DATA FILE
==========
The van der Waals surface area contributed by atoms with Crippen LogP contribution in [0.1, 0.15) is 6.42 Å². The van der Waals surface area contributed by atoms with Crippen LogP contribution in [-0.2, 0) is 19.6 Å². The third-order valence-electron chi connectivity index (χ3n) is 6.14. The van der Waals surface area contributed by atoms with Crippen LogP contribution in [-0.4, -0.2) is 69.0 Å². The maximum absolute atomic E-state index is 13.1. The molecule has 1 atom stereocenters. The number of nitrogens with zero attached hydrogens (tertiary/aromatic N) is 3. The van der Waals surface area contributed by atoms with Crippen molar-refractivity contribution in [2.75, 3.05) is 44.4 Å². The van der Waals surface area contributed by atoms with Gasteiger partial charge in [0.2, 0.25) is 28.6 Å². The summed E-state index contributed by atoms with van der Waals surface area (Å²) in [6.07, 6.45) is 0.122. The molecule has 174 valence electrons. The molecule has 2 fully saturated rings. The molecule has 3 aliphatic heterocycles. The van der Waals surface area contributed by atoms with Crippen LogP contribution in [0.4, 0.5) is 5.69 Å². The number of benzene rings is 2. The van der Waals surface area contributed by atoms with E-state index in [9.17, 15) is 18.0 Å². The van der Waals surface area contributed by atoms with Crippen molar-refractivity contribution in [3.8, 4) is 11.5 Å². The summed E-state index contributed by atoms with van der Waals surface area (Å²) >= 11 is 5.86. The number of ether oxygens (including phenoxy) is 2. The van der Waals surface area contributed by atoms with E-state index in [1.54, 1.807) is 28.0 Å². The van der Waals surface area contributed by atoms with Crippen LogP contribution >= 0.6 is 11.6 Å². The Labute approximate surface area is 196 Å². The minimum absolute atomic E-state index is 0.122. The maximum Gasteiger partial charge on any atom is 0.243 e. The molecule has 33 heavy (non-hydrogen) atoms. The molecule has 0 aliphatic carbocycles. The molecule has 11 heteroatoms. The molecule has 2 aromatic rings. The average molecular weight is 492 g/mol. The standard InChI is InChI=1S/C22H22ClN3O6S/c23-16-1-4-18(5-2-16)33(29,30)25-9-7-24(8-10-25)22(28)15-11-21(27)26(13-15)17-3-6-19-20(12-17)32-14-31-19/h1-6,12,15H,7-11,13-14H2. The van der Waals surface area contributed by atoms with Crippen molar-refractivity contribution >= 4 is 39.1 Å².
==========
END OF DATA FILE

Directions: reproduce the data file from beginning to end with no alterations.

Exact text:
The van der Waals surface area contributed by atoms with Crippen LogP contribution in [0.1, 0.15) is 6.42 Å². The van der Waals surface area contributed by atoms with Crippen LogP contribution in [-0.2, 0) is 19.6 Å². The third-order valence-electron chi connectivity index (χ3n) is 6.14. The van der Waals surface area contributed by atoms with Crippen LogP contribution in [-0.4, -0.2) is 69.0 Å². The maximum absolute atomic E-state index is 13.1. The molecule has 1 atom stereocenters. The number of nitrogens with zero attached hydrogens (tertiary/aromatic N) is 3. The van der Waals surface area contributed by atoms with Crippen molar-refractivity contribution in [2.75, 3.05) is 44.4 Å². The van der Waals surface area contributed by atoms with Gasteiger partial charge in [0.2, 0.25) is 28.6 Å². The summed E-state index contributed by atoms with van der Waals surface area (Å²) in [6.07, 6.45) is 0.122. The molecule has 174 valence electrons. The molecule has 2 fully saturated rings. The molecule has 3 aliphatic heterocycles. The van der Waals surface area contributed by atoms with Crippen LogP contribution in [0.4, 0.5) is 5.69 Å². The number of benzene rings is 2. The van der Waals surface area contributed by atoms with E-state index in [9.17, 15) is 18.0 Å². The van der Waals surface area contributed by atoms with Crippen molar-refractivity contribution in [3.8, 4) is 11.5 Å². The summed E-state index contributed by atoms with van der Waals surface area (Å²) >= 11 is 5.86. The number of ether oxygens (including phenoxy) is 2. The van der Waals surface area contributed by atoms with E-state index in [1.54, 1.807) is 28.0 Å². The van der Waals surface area contributed by atoms with Crippen LogP contribution >= 0.6 is 11.6 Å². The Labute approximate surface area is 196 Å². The minimum absolute atomic E-state index is 0.122. The maximum Gasteiger partial charge on any atom is 0.243 e. The molecule has 33 heavy (non-hydrogen) atoms. The molecule has 0 aliphatic carbocycles. The molecule has 11 heteroatoms. The molecule has 2 aromatic rings. The average molecular weight is 492 g/mol. The standard InChI is InChI=1S/C22H22ClN3O6S/c23-16-1-4-18(5-2-16)33(29,30)25-9-7-24(8-10-25)22(28)15-11-21(27)26(13-15)17-3-6-19-20(12-17)32-14-31-19/h1-6,12,15H,7-11,13-14H2. The van der Waals surface area contributed by atoms with Crippen molar-refractivity contribution >= 4 is 39.1 Å².